Joy's cornbread

My father claims that it took my mother, Joy, two years to perfect her cornbread. Many of her initial cooking efforts were, um,  unsuccessful. I've heard tales of burnt pot roast, fallen cakes, and undercooked vegetables, though those last dishes would be considered overcooked by many today — think green beans stewed for hours with bacon. To be fair, Joy had just turned 20 when they married, and she didn't have much cooking experience. She went from her parents' house to a dorm room to sharing a trailer with her new spouse in Jackson, Mississippi.

When I stop to think about it, my father was probably just looking for his mother's cornbread. Don't most men want food like Mom used to make? Maybe this post should be named after my paternal grandmother.

I compare all other cornbread to this one, the one my mother made daily when I was growing up. When I left home it was the one recipe of hers I had to have, the one thing I knew I'd want to recreate wherever I lived, so I set out to record the process exactly. But Joy doesn't measure ingredients when she makes this particular dish. The cups and scoops come out for just about everything else, but cornbread she creates by eye, by feel. We came to a consensus after a few tries, and I'm happy to report that the following recipe will very accurately reproduce Joy's version.

This isn't for everyone. I expect that anyone accustomed to what my father calls "Yankee cornbread" will be appalled by the crisp exterior, lack of sugar, and somewhat dry crumb, but these are things I like best about it. I love the crunch, the fact that this cornbread is perfect for scooping up the juices that surround slow-cooked Southern summer vegetables like pink-eyed peas and butter beans.

Compared to Miss Effie's cornbread, described by my friend Kitty in her guest post back in August, my mother's cornbread is loaded with "extras" like flour and baking soda. Joy used to cook this with bacon grease — she kept it in an old orange juice concentrate container in the fridge — but she's lightened up and uses vegetable oil now. An iron skillet is mandatory. Don't even think about baking this in another type of pan. Leftovers can be frozen — they're great for stuffing.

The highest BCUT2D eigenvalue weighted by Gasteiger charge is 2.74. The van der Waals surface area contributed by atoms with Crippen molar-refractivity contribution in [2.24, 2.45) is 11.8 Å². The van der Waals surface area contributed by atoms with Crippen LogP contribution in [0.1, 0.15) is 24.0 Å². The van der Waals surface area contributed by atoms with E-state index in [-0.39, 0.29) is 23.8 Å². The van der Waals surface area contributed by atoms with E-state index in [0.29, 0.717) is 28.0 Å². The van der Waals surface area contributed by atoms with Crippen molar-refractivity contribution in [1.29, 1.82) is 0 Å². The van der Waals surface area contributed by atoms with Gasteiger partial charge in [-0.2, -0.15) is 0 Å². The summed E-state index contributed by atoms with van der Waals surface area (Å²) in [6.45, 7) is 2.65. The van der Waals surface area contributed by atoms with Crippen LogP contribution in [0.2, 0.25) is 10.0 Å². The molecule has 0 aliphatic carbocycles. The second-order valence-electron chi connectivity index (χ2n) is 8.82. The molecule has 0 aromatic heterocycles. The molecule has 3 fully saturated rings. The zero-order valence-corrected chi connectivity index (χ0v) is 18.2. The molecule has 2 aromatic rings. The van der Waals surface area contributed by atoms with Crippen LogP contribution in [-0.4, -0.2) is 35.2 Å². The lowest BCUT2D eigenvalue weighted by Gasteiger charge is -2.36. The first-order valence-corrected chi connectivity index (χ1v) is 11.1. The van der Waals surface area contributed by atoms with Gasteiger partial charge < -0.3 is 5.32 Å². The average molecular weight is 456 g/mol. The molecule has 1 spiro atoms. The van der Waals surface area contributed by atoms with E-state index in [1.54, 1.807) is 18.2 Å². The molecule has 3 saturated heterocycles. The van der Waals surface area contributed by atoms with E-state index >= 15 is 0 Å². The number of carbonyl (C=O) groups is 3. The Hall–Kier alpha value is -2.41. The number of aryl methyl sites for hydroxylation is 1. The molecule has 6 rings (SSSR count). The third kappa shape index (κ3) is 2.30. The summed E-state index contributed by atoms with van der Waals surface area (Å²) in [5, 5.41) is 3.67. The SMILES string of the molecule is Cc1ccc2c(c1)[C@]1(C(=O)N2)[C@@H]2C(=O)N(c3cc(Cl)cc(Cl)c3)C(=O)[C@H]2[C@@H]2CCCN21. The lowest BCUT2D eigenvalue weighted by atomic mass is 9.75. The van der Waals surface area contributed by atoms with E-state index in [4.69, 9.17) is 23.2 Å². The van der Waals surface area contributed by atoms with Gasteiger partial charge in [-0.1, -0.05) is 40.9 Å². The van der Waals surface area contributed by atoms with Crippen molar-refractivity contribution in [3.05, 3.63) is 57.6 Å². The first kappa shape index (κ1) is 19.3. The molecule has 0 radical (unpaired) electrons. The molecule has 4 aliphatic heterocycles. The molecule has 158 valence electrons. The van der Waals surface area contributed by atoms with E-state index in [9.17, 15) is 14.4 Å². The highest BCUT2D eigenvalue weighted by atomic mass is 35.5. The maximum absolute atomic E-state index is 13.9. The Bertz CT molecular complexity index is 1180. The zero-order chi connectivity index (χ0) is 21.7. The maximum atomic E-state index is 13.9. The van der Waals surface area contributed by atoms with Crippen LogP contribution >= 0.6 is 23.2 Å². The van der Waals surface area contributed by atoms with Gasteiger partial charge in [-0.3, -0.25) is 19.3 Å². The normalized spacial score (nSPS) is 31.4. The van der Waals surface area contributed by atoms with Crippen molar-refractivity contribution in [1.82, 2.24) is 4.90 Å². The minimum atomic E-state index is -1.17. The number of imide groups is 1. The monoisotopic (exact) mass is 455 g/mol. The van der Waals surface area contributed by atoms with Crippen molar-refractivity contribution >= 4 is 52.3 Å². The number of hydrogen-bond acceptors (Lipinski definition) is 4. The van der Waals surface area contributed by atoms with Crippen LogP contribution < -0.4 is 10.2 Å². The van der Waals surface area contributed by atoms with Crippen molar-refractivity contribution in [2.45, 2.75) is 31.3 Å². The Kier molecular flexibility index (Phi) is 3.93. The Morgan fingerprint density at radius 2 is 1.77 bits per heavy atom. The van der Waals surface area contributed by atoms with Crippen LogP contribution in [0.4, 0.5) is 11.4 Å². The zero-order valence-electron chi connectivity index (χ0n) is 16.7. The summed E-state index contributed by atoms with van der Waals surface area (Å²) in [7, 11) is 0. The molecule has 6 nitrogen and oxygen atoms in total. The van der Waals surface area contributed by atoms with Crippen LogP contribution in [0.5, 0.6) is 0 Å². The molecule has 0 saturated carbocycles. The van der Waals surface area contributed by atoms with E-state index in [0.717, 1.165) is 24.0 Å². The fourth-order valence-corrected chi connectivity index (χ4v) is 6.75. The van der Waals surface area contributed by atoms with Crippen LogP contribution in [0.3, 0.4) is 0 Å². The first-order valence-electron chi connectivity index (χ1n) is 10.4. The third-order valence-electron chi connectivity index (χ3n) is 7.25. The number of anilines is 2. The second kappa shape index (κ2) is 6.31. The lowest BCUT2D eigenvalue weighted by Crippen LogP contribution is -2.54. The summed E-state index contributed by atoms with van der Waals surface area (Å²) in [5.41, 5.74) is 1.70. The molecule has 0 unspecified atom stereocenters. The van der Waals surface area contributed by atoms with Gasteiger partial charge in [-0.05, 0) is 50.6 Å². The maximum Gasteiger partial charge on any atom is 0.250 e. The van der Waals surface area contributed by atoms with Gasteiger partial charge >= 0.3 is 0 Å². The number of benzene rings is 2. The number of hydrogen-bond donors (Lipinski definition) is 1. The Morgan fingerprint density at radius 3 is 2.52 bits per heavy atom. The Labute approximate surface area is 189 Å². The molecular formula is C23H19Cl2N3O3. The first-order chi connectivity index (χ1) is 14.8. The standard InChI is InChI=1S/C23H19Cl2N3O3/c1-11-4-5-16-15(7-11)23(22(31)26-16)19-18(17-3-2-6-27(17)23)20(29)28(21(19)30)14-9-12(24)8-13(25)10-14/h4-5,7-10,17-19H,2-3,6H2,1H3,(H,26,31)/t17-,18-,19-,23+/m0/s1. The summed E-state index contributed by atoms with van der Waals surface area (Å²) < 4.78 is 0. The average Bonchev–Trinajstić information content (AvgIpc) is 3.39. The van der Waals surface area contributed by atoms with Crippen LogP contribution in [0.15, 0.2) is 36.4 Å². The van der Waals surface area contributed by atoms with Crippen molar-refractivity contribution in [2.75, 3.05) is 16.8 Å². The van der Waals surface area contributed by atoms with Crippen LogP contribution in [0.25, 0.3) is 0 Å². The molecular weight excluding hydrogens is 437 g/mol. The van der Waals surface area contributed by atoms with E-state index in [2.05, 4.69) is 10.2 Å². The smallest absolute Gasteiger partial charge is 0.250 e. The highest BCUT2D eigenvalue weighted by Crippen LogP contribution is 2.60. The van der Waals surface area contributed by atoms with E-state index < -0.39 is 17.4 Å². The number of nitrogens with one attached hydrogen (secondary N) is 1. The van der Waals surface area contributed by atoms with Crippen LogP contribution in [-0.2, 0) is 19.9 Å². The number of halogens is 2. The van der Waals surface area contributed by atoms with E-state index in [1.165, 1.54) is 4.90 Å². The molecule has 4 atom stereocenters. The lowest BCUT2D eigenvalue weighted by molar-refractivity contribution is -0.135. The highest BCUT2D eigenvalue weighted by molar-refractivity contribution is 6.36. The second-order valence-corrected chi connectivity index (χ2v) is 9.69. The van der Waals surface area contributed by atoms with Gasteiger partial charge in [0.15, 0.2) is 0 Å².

Joy's Cornbread

1-2 tablespoons of vegetable oil, lard or butter for the skillet
1/3 cup cornmeal (yellow or white)
1 cup all-purpose flour
1/2 teaspoon sugar
1/2 teaspoon baking soda
1 teaspoon baking powder
1 teaspoon table salt
1 egg
1 cup buttermilk

Preheat the oven to 450 degrees Fahrenheit. Place a 10-inch cast iron skillet — the bottom coated with a tablespoon of bacon grease, vegetable oil, or butter —  in the oven as it heats. The hot oil creates that crispy exterior you're aiming for.

Combine the dry ingredients in a medium mixing bowl with a fork or whisk. In another bowl, whisk the egg into the buttermilk, then pour this mixture into the dry ingredients. Pour the batter (it will be pretty thick) into the preheated skillet, spreading it to the sides with a spatula. Bake for 20 minutes. Warm slices are best slathered with butter.


  1. Oh, joy for cornbread! I am inspired to go make my fifth batch of GF pumpkin cornbread.

  2. Daily?!?! Really? Wow. Got to love Southern cooks.

  3. i second Cathy and can't beat good cornbread

  4. knitlikeyoumeanit - I plan to make a gluten-heavy version of your pumpkin cornbread over the weekend.

    Cathy - Yep, daily, though I remember Parker House rolls for special occasions (like Christmas Eve dinner), so Mom probably skipped the cornbread a few nights each year.

    Chow and Chatter - Cornbread is one of my comfort foods.